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Not to sure how to do this

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I was wondering if there is an easy way to copy one struct to another of the same datatype without having to make a conversion function in the struct. This is just an example, not my real code. The reason i ask is because i have about 30 structs that contain about 10 to 20 variables each so it will take me a good day or two to make the functions. Thanks in advance :)
struct vector_s
{
	float x, y, z;
};

struct plane_s
{
	int ID;
	vector_s Normal;
};

int main()
{
	plane_s *pPlanes = new plane_s;
	plane_s Planes1, Planes2;

	Planes1.ID = 1;
	Planes1.Normal.x = 1;
	Planes1.Normal.y = 0;
	Planes1.Normal.z = 0;

	Planes2.ID = 1;
	Planes2.Normal.x = 1;
	Planes2.Normal.y = 0;
	Planes2.Normal.z = 0;
	
	// Heres the part that is bad
	pPlanes[0] = Planes1;
	pPlanes[1] = Planes2;
	return 1;
}

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By default, compiler will generate assignment operator and copy constructor for you (if you do not define your own). They will copy all data in your structs just as you need.
Note that if your structs contain pointers those methods will copy value of the pointer. They will not automatically allocate new data and copy arrays. Thus you need to take great care when freeing such data to prevent multiple deletes on one pointer.

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Well, it compiles yes, but dosnt run. Crashed on startup and the debugger just stops at the line where im making the conversion. The only way iv been able to do it is:

pPlanes[0].ID = Plane1.ID;
pPlanes[0].normal.x = Plane1.normal.x;
pPlanes[0].normal.y = Plane1.normal.y;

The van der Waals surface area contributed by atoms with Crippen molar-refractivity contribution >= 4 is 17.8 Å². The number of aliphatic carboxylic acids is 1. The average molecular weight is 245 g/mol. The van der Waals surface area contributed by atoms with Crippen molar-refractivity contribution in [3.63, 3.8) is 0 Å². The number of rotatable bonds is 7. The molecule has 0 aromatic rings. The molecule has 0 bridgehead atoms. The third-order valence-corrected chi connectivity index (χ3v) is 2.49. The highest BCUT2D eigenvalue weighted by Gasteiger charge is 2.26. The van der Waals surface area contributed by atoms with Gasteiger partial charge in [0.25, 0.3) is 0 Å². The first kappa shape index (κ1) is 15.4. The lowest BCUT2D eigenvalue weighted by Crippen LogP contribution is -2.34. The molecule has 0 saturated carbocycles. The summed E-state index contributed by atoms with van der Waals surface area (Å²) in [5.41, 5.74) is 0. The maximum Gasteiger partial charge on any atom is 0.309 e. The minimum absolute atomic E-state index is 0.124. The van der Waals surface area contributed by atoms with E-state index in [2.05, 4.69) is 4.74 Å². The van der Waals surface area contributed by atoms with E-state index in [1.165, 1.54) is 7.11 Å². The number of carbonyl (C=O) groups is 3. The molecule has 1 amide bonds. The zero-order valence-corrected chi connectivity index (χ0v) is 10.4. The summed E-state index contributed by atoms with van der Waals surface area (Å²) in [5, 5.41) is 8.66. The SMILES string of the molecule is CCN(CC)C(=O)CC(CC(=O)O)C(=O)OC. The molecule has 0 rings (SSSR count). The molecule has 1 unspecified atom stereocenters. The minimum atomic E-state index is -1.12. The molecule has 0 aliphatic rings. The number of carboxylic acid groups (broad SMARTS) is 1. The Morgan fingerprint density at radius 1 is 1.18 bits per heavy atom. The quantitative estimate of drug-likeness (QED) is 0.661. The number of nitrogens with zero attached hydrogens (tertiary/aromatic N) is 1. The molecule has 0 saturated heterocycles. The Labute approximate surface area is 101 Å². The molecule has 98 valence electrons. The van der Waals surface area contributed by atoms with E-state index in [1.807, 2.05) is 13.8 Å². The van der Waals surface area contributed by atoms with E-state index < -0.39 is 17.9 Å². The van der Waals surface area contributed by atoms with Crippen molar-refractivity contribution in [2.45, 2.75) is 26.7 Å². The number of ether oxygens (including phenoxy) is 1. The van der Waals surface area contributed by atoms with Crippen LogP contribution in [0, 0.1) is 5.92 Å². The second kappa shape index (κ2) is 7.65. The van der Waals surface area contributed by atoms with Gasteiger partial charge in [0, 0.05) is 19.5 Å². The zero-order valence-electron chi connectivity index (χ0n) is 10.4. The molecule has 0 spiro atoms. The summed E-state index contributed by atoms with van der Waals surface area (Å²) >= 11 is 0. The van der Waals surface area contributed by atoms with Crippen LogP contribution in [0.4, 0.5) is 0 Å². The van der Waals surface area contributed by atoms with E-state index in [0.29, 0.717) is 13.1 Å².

pPlanes[0].normal.z = Plane1.normal.z;


i cant just do
pPlane[0] = Plane1;

Just wont work, dunno if i have to do something else or something.

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int main()
{
// Here you allocate room for A SINGLE plane_s
plane_s *pPlanes = new plane_s;

// snip

// Here you try to stuff TWO plane_s objects where there's only room for one
pPlanes[0] = Planes1;
pPlanes[1] = Planes2;

// ..and here you forget to delete what you new'd
return 1;
}


What you SHOULD do:

#include <vector>

// snip

int main()
{
std::vector<plane_s> planes;

// snip

planes.push_back(plane1);
planes.push_back(plane2);
}


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As was mentioned above, a default constructor will automatically be provided for you for structs and classes. This is usually sufficient as long as your struct/class doesn't allocate memory or open resources. You can simply assign the vector_s instance to the vector_s portion of the plane_s struct.
{
plane_s Planes1;
vector_s Vector1;

// populate Vector1

Planes1.ID = 1;
Planes1.Normal = Vector1;
}

Scott
www.slimcalcs.com

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